Enterprise hard drives

Why enterprise hard drives

Servers are different from client computers (desktop computers, laptops, and tablets) in several ways:

  • Servers usually run continuously; client computers are often powered down at the end of the day.
  • Servers often have high workloads running at 80% or above; clients are typically running at around 10% to 20% workload.
  • Servers are business-critical (e.g. if the server fails your business halts); clients are relatively expendable (e.g. if your desktop computer fails you can log on using your laptop).

Because they’re so important to your business, servers generally cost much more than client computers. And a large chunk of the cost of a server is its storage subsystem. I was recently costing out a new server for our business and the vendor’s price tag looked like this:

  • Server system with everything except hard drives = about $1,500
  • Server system with everything including four enterprise-class hard drives = about $4,000

Note that the storage was almost two-thirds of the cost of the server!! Why so much? Because I needed hot-swappable HDDs and the vendor only supported using their own hot-swappable HDDs for this particular system. Had I been able to shop around on NewEgg or some other site for cheaper HDDs, I might have shaved $1,000 or more off the total price tag for my system. But vendor lock-in together with my business need prevented me from doing that on this particular occasion.

But apart from the vendor lock-in issue, why are enterprise-class HDDs generally so darn expensive? It all has to do with the differences between client computers and servers summarized above. For example:

  • Because servers need to be highly reliable, their HDDs need to have high reliability. That means enterprise-class HDDs must fail very infrequently, or in more specific terms, their Mean Time Between Failure (MTBF) must be much higher than desktop-class HDDs.
  • Because servers are often continuously running under heavy workloads, they need high-performance HDDs. Enterprise-class HDDs must therefore include mechanisms that enable data to be accessed, read, and written faster than your typical desktop-class HDD. This means that enterprise-class drives should have a larger cache, higher rotational speed, and faster interface than typical desktop drives.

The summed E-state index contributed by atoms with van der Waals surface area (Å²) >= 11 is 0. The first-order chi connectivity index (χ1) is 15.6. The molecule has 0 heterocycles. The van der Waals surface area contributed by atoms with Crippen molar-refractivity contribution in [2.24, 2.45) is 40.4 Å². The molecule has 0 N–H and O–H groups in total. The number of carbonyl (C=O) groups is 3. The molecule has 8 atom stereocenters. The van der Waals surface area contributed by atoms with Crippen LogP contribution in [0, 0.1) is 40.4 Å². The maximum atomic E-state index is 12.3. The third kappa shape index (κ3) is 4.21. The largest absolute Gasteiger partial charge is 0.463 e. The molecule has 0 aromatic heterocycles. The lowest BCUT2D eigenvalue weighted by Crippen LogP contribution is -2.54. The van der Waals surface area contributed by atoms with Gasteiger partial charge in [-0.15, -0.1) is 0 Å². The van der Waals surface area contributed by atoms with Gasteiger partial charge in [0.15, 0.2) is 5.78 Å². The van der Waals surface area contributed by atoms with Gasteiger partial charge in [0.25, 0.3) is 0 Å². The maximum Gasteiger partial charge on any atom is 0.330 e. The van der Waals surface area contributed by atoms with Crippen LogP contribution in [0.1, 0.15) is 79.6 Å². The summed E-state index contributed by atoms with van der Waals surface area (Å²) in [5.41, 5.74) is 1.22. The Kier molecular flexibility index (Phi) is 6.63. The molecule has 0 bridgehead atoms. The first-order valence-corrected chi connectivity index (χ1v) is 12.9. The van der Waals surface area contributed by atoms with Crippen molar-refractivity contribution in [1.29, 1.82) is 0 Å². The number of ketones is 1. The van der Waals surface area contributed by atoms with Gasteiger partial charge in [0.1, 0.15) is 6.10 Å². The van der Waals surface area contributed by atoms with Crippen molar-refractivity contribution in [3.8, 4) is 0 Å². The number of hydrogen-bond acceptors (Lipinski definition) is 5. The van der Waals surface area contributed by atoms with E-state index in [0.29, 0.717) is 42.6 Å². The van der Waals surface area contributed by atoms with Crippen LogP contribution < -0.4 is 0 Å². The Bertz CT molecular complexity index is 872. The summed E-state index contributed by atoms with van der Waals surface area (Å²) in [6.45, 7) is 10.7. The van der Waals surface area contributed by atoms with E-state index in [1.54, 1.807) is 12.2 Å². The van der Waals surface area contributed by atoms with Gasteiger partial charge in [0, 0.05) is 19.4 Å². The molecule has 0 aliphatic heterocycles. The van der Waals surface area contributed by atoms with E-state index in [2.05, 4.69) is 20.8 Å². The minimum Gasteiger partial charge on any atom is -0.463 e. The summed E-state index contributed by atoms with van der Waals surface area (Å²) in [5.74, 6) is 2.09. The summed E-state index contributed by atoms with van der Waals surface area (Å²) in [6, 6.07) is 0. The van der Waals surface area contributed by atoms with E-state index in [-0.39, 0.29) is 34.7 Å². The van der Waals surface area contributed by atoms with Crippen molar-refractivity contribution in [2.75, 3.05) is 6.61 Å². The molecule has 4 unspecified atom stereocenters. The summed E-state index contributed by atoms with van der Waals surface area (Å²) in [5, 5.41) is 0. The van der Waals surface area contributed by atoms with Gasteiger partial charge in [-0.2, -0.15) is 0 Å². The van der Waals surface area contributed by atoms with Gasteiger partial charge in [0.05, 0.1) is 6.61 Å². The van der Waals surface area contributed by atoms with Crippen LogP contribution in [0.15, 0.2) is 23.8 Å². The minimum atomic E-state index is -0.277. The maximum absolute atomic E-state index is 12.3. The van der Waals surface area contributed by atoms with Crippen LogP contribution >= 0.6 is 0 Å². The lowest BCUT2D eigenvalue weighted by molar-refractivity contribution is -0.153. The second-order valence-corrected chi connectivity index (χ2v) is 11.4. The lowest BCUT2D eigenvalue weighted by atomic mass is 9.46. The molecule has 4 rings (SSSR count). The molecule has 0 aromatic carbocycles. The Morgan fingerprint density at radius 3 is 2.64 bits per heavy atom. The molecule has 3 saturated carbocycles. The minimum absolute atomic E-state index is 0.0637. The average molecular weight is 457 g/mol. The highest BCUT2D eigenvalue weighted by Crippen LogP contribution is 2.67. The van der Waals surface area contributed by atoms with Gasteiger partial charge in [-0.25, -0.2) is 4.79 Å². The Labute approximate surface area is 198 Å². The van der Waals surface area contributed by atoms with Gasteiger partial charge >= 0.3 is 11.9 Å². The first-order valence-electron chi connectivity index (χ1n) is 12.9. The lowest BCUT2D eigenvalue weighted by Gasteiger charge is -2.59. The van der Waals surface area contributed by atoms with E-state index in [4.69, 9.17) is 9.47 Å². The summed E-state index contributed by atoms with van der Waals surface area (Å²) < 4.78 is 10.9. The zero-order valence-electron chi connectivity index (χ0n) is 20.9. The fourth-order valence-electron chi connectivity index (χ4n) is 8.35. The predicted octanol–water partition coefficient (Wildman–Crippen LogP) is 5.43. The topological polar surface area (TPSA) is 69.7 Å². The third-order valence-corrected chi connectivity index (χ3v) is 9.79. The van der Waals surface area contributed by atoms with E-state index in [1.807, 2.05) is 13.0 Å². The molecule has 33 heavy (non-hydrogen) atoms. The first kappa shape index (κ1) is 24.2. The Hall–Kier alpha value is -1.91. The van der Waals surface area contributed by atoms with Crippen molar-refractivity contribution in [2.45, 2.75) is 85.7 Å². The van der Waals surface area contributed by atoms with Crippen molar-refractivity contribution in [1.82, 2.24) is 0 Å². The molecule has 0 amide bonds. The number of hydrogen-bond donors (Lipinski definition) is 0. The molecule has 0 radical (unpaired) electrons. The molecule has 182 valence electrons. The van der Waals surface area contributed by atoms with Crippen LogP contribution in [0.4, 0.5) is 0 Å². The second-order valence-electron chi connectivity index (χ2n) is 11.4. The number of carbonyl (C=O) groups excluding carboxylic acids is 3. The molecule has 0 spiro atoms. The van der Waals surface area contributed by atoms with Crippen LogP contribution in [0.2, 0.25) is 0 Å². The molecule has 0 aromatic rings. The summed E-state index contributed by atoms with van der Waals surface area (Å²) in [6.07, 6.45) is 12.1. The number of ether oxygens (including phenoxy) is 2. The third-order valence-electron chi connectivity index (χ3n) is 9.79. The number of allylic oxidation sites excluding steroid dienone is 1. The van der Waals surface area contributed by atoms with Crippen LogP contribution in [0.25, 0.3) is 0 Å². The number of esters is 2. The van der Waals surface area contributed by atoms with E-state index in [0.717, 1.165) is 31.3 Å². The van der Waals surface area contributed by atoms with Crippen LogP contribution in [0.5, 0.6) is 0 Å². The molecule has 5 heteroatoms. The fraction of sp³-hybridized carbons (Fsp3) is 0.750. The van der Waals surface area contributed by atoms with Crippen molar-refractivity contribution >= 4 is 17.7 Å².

• Because the data stored on servers is usually critical to the success of your business, their HDDs must be highly resistant to corruption. On a client computer, one bad sector on the HDD might cause Windows to hang or crash, but it usually won’t result in data loss for your business because business data is usually stored on network file servers, not client computers. A bad sector on a server’s HDD however could result in an erroneous business transaction that could alienate customers and cost your company money. Enterprise-class HDDs must therefore include more resilient technologies for quickly identifying, repairing, and remapping bad sectors to prevent extended service interruptions for clients. Enterprise HDDs also include additional error-checking features to ensure greater data integrity than desktop HDDs typically provide.
  • Because servers run continuously and typically have multiple HDDs in a RAID configuration, they also need drives that are power-optimized so they don’t consume excessive amounts of AC power. This is especially true in datacenter environments where you have racks of blade servers. HDDs for such servers typically use the 2.5 inch format instead of the 3.5 inch format typically used in desktop computers because the smaller platter size generally consumes less AC power.

The bottom line is this: if your data is important to your business, then your servers should use enterprise-class drives. And since you shouldn’t be storing any business-critical data on client computers, your client computers should NOT be using enterprise-class drives.